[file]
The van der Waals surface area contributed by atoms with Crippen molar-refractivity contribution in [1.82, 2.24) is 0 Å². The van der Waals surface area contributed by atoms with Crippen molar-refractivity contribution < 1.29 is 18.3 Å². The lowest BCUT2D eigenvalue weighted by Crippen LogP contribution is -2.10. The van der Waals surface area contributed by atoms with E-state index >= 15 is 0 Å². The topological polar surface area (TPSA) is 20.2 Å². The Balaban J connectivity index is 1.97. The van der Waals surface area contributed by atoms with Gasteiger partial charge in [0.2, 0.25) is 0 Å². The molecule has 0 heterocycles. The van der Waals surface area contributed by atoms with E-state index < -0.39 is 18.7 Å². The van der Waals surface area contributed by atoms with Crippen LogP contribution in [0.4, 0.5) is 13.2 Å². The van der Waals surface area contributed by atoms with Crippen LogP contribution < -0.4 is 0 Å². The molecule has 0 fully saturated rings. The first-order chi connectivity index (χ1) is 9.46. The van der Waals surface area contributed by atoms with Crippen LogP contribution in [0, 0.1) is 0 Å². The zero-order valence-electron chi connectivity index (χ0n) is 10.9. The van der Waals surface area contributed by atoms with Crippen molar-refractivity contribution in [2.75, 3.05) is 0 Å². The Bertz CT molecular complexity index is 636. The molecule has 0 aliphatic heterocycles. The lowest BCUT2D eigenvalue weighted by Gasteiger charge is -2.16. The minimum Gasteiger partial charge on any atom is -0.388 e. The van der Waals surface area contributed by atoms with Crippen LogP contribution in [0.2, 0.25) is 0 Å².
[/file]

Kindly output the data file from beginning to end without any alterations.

The van der Waals surface area contributed by atoms with Crippen molar-refractivity contribution in [1.82, 2.24) is 0 Å². The van der Waals surface area contributed by atoms with Crippen molar-refractivity contribution < 1.29 is 18.3 Å². The lowest BCUT2D eigenvalue weighted by Crippen LogP contribution is -2.10. The van der Waals surface area contributed by atoms with E-state index >= 15 is 0 Å². The topological polar surface area (TPSA) is 20.2 Å². The Balaban J connectivity index is 1.97. The van der Waals surface area contributed by atoms with Gasteiger partial charge in [0.2, 0.25) is 0 Å². The molecule has 0 heterocycles. The van der Waals surface area contributed by atoms with E-state index < -0.39 is 18.7 Å². The van der Waals surface area contributed by atoms with Crippen LogP contribution in [0.4, 0.5) is 13.2 Å². The van der Waals surface area contributed by atoms with Crippen LogP contribution < -0.4 is 0 Å². The molecule has 0 fully saturated rings. The first-order chi connectivity index (χ1) is 9.46. The van der Waals surface area contributed by atoms with Crippen LogP contribution in [0, 0.1) is 0 Å². The zero-order valence-electron chi connectivity index (χ0n) is 10.9. The van der Waals surface area contributed by atoms with Crippen molar-refractivity contribution in [2.75, 3.05) is 0 Å². The Bertz CT molecular complexity index is 636. The molecule has 0 aliphatic heterocycles. The lowest BCUT2D eigenvalue weighted by Gasteiger charge is -2.16. The minimum Gasteiger partial charge on any atom is -0.388 e. The van der Waals surface area contributed by atoms with Crippen LogP contribution in [0.2, 0.25) is 0 Å².